Having played the troubled yet deadly agent David Callan on British television and the unflappable, unwavering investigator Robert McCall in the USA, Edward Woodward was probably not the best fit for the role of Maxwell Beckett, a cranky mystery novels writer turned unlikely detective in this short-lived series. Still, Woodward was riding high on the wave of the success that The Equalizer had brought him, and Over My Dead Body was produced by William Link who had been responsible for another prime-time winner, Murder, She Wrote - so all the signs were for a positive return to our screens after a period of ill-health that had been bought on by the punishing New York schedule of his previous series.
In fact, Woodward had no intention of returning to American prime-time at that point of his career. He was now 58 years old, wealthier than he'd ever been, and a world-wide star. He was content to return to work in the UK and continue his acting career but at a more leisurely pace. But he had left his finances in the hands of an accounting company and returned home to be presented with a huge tax demand. He explained to HMRC that he'd already paid tax on his earnings in America, but to no avail. He was expected to pay tax again, this time to the British government, on the same earnings.
In America, CBS were desperate for his return and had already lined up a new 12-episode series, more if it proved a success, and with the promise of filming in California, Woodward weighed up the odds and reluctantly accepted. Uprooting his family once again, he moved to Los Angeles.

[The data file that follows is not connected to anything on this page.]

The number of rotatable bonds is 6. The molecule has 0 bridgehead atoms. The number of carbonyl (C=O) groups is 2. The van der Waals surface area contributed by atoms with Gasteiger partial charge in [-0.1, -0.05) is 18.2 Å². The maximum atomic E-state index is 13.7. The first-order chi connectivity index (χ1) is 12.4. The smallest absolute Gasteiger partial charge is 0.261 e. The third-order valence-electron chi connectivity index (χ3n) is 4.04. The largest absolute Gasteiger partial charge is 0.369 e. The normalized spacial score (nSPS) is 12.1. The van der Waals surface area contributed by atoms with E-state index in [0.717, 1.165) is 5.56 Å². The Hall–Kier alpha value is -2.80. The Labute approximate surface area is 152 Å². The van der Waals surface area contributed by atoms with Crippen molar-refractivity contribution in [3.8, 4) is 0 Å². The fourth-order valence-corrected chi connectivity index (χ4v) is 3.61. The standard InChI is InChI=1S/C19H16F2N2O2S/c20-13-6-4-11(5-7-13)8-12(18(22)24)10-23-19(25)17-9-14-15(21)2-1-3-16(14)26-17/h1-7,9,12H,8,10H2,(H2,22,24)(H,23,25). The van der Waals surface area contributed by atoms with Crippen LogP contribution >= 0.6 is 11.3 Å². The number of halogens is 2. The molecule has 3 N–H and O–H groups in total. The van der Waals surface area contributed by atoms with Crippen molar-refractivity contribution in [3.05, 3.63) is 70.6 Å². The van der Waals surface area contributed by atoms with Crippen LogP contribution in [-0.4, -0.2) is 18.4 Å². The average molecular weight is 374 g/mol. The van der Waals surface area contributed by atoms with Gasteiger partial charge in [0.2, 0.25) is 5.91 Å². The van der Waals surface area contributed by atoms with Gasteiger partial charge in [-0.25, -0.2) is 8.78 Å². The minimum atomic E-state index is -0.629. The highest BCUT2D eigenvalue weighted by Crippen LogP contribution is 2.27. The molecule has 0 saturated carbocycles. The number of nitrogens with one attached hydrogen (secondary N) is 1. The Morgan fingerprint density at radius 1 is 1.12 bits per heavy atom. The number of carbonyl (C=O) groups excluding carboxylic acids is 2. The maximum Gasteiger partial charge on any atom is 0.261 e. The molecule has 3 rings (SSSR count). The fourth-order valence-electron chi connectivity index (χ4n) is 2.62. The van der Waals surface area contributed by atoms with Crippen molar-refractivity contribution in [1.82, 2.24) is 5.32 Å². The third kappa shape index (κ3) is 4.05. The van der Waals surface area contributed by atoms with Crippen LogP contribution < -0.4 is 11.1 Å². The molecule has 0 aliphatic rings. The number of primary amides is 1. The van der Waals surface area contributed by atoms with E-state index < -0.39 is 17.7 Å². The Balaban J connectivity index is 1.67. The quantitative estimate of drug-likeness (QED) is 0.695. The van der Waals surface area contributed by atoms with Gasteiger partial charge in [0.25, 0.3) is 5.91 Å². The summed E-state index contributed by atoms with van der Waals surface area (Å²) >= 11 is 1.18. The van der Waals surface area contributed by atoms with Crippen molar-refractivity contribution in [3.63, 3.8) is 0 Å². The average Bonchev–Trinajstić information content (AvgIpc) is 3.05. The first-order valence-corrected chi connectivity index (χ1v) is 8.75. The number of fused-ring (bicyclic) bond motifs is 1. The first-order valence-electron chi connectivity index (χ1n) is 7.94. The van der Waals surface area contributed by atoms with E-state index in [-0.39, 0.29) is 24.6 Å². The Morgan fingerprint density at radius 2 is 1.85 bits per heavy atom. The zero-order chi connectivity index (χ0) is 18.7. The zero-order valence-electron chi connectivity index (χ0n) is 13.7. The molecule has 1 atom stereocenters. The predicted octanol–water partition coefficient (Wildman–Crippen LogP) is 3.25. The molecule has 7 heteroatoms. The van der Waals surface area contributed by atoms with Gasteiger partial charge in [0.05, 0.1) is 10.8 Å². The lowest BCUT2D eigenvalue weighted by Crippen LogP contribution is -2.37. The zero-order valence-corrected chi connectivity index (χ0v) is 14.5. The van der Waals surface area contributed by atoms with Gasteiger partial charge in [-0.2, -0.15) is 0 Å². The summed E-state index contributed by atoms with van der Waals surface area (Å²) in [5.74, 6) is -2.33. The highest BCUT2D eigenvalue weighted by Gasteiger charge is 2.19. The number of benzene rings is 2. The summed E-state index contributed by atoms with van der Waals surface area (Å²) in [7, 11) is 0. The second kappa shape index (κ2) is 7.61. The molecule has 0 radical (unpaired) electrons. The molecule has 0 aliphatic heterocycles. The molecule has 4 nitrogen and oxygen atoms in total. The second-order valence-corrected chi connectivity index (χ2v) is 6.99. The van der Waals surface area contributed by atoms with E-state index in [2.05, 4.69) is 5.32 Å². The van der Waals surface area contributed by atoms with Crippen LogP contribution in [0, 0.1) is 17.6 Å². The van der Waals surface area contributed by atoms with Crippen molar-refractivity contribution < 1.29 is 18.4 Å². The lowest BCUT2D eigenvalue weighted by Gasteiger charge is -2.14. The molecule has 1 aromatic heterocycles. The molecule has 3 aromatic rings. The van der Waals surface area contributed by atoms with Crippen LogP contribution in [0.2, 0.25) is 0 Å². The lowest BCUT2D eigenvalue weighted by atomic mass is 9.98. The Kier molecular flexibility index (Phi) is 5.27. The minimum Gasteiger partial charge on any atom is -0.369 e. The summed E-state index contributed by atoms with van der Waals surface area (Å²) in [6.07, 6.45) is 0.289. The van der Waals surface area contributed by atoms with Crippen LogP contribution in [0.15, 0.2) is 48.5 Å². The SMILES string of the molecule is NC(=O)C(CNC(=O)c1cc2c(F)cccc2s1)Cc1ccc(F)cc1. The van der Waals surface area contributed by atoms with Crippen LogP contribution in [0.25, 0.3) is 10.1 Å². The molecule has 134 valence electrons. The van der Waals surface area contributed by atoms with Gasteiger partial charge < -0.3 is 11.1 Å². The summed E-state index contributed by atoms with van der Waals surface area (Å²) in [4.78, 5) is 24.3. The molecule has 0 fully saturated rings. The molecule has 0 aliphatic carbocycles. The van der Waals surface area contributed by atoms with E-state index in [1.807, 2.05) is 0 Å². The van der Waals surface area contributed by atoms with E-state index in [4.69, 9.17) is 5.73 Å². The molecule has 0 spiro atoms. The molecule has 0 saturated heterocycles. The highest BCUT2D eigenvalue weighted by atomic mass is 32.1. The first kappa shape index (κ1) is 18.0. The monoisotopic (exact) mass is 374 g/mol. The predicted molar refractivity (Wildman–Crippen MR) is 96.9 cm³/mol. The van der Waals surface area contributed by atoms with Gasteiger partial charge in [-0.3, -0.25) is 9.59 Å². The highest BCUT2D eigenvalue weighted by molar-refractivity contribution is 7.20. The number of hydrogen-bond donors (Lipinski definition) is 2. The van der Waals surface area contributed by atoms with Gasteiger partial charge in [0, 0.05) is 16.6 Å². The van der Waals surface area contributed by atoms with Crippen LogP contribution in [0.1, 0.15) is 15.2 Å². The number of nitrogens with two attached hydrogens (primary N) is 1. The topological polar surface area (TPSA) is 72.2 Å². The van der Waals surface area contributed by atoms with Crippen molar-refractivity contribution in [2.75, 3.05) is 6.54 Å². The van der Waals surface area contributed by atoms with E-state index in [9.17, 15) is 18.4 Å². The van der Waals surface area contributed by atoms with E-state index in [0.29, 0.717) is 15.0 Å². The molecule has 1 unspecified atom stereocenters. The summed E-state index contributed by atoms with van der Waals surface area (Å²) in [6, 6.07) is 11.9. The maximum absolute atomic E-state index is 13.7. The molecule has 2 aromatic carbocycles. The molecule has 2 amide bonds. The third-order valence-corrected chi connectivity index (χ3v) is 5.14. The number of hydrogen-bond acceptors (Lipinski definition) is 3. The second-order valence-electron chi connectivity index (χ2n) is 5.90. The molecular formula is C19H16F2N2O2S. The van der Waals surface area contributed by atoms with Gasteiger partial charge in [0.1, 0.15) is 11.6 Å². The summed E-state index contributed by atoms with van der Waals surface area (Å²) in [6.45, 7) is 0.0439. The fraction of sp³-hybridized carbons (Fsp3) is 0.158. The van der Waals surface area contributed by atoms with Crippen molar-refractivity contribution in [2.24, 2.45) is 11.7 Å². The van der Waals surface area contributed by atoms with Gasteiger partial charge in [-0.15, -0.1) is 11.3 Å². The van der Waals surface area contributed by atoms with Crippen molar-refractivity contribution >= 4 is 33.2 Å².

Less than a year after the last episode of The Equalizer had aired on CBS, Woodward was back on US TV screens with Over My Dead Body airing in September 1990 as part of the network's fall line-up.
Woodward played a retired Scotland Yard detective who had turned mystery novel writer, a venture that had produced three best-sellers. But by the time we catch up with him his career has taken a downturn. His last two books have failed miserably and he is now suffering from a confidence crisis and a lack of ideas. Into his life comes Nikki Page (Jessica Lundy), an obituary writer for the San Francisco Union who is hoping to move up to a job as a reporter. She approaches Maxwell Beckett because she has witnessed a murder in the street through her apartment window. But no one will believe her. As Beckett is her favourite author, she believes that he can help solve the mystery. Naturally, they do solve the case together and become firm friends. Working together as amateur sleuths they go on to solve a variety of crimes. All the action gets Maxwell's creative juices flowing again and he begins writing a new novel.
Each episode was not dissimilar to Murder, She Wrote. There was a dead body, a mystery to solve, an unstoppable - if somewhat bumbling investigative duo and a tried and tested formula. But US viewers simply didn’t take to it. Perhaps it was too soon after the poker-faced, steely-eyed streetwise investigator that was Robert McCall for viewers to accept Woodward in a more tongue-in-cheek role. “They turned my Equalizer into a whiny old complaining man!” one fan lamented. Or perhaps they’d simply seen it all before.
Allegedly, CBS pulled the plug on the series whilst the 12th episode was being filmed. A call was made to stop filming immediately. Woodward was incensed. He had a furious argument with a CBS executive and insisted that for the sake of a few more hours work the cast and crew should be able to complete the final wrap. His persistence paid off and the final few episodes (including number 12) were eventually aired in June 1991. Some episodes were available to watch on YouTube for a while but now only the trailers for the series seem to remain. The series has not had a DVD release, which is a shame – or maybe not. It depends on how you want to remember Edward Woodward – one of the greatest actors of his generation.
Published on May 19th, 2023. Written by Laurence Marcus for Television Heaven.